Britons can't help but take a web peek at topless Kate
Even the thought of topless photos of Kate elicted howls of protest from Britons intent on protecting the image of their future Queen.
Based the latest poll , though, at least one in five Britons were quick to scour the web for those very images that no UK paper would dare touch. (Undoubtedly, the interest in the photos was purely scientific.)
The results of the YouGov poll of 1,600 UK residents, published in the Sun paper in London, revealed that a huge majority of Britons (72 per cent) backed Will and Kate's decision to sue Closer magazine over the photos taken at a private chateau in France.
On the other hand, natural curiousity has a pretty strong pull in cases like this ... the forbidden fruit, so to speak.
The pull is especially strong among the young in Britain. Almost half (47 per cent) of those 18-24 years old found the images online, and most of those were men (surprise!). Among 25-39-year-olds, that number was 32 per cent. The older the resident, the less likely they were to bother looking.
In other words, while Britain was busy wagging a collective finger at the French, Italians, Irish, Danes and Swedes -- with magazines in those countries publishing the offending photos -- a good swath of the British populace (1 in 5 overall) was using their other fingers to tap out Google searches.
The French gossip magazine Closer was the first to expose Kate, and since then it says it has received more than 300 "insulting emails, of which several contain death threats," the Telegraph reports. Only 300?
It's reported that one reader promised editor Laurence Pieau to "never let her stay in peace."
Some of the more threatening emails have been turned over to police, who continue their criminal investigation and search for the photographer. Closer says it does not own the photos and only bought first exclusive rights to them. It has also refused to name the paparazzo who pointed his long lens at Prince William and the Duchess sunbathing by the pool about 600 metres away.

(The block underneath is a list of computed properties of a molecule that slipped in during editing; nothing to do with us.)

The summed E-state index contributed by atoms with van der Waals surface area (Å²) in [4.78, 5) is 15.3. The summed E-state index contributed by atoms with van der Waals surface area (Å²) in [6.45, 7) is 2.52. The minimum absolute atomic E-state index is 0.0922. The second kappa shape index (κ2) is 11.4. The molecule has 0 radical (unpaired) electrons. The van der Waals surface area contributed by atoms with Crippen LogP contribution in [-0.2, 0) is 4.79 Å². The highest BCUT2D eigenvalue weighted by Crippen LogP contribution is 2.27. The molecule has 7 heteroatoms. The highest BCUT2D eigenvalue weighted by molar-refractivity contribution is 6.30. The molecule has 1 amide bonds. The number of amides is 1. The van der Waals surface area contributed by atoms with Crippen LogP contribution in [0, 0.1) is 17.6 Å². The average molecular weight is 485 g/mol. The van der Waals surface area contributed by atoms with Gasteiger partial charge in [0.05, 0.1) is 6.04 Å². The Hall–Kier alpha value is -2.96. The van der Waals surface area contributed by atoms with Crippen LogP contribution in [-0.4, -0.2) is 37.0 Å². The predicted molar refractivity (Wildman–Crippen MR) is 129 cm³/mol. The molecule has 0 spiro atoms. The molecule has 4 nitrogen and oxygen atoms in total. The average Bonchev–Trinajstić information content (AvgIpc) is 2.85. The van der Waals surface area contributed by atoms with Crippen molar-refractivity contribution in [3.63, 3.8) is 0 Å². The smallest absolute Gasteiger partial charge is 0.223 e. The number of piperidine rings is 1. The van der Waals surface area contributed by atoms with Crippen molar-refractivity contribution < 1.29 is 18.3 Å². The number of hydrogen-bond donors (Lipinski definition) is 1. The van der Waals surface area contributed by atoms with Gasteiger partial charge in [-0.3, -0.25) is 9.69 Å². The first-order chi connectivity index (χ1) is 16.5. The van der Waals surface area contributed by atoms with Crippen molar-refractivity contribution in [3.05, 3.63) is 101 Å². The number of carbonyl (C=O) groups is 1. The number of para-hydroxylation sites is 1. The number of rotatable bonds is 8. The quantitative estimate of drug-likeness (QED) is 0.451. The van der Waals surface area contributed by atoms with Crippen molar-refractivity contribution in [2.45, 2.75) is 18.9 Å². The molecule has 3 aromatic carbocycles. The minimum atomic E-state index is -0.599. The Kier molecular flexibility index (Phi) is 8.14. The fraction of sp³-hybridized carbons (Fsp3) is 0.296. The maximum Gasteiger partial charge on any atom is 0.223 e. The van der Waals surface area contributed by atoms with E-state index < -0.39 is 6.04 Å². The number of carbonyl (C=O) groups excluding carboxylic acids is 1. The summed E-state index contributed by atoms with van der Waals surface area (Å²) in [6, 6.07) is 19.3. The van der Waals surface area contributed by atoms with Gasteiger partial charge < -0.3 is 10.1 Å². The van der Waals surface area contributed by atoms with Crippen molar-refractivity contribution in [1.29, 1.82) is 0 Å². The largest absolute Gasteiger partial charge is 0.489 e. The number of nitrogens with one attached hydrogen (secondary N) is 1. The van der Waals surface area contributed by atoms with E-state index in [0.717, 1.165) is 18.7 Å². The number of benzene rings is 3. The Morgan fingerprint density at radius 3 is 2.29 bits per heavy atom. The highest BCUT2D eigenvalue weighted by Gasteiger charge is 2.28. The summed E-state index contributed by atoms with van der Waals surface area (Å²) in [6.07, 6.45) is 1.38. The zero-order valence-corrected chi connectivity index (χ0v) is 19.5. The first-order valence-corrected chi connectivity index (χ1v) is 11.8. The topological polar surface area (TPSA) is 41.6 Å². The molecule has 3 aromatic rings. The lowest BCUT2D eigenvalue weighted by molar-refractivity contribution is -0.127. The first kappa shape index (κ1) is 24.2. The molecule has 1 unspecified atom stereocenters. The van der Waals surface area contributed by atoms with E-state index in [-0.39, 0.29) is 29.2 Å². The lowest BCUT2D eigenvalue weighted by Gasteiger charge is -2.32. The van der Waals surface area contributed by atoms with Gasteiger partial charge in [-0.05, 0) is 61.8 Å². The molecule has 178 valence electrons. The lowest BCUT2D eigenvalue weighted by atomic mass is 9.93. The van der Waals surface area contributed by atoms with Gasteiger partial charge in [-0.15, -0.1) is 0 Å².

And speaking of Kate, where has she been? After a hectic and eventful nine days in the constant spotlight during the royal tour of Asia and the South Pacific, she and William have gone back into their royal cocoon.
They were expected to appear at a wedding of one of Kate's childhood friends over the weekend in Bucklebury, the Middletons' home ground. Instead it was Kate's sister Pippa and mom Carole who carried the family banner, reports the Daily Mail.
Kate and the bride, Mary Bucknell, were buddies when they were part of the local Brownie pack as kids.
The Queen and Andy Warhol
Andy Warhol portraits of Queen Elizabeth will form part of the "Portraits of a Monarch" exhibit starting in November at Windsor Castle until June 2013. The a formal photograph of the Queen from 1977 (AP Photo)
The Queen is not quite Campbell Soup or Marilyn Monroe, but she was certainly interesting enough for the eclectic Andy Warhol tomake her one of his pop art subjects in 1985.
It took 27 years, but the Queen has now embraced Warhol's vision and is including his four multi-coloured portraits in an exhibit at Windsor Castle, titled "Portraits of a Monarch."
Warhol's screenprints of the Queen were based on her official photograph from the Silver Jubilee celebrations in 1977.
It was the Royal Collection Trust which purchased the artwork, but Royal Librarian Jane Roberts said the Queen has approved the purchase of the prints from a special limited edition of 30.
"The Warhol prints of the Queen are in many ways the most important popular image of the queen to be created by an artist print maker over the last few decades," Roberts said.
Warhol's portraits was originially included in his "Reigning Queens" collection, which was made up of 16 portarits of four reigning Queens: Elizabeth, Queen Beatrix of the Netherlands, Queen Ntombi Twala of Swaziland and Queen Margrethe II of Denmark.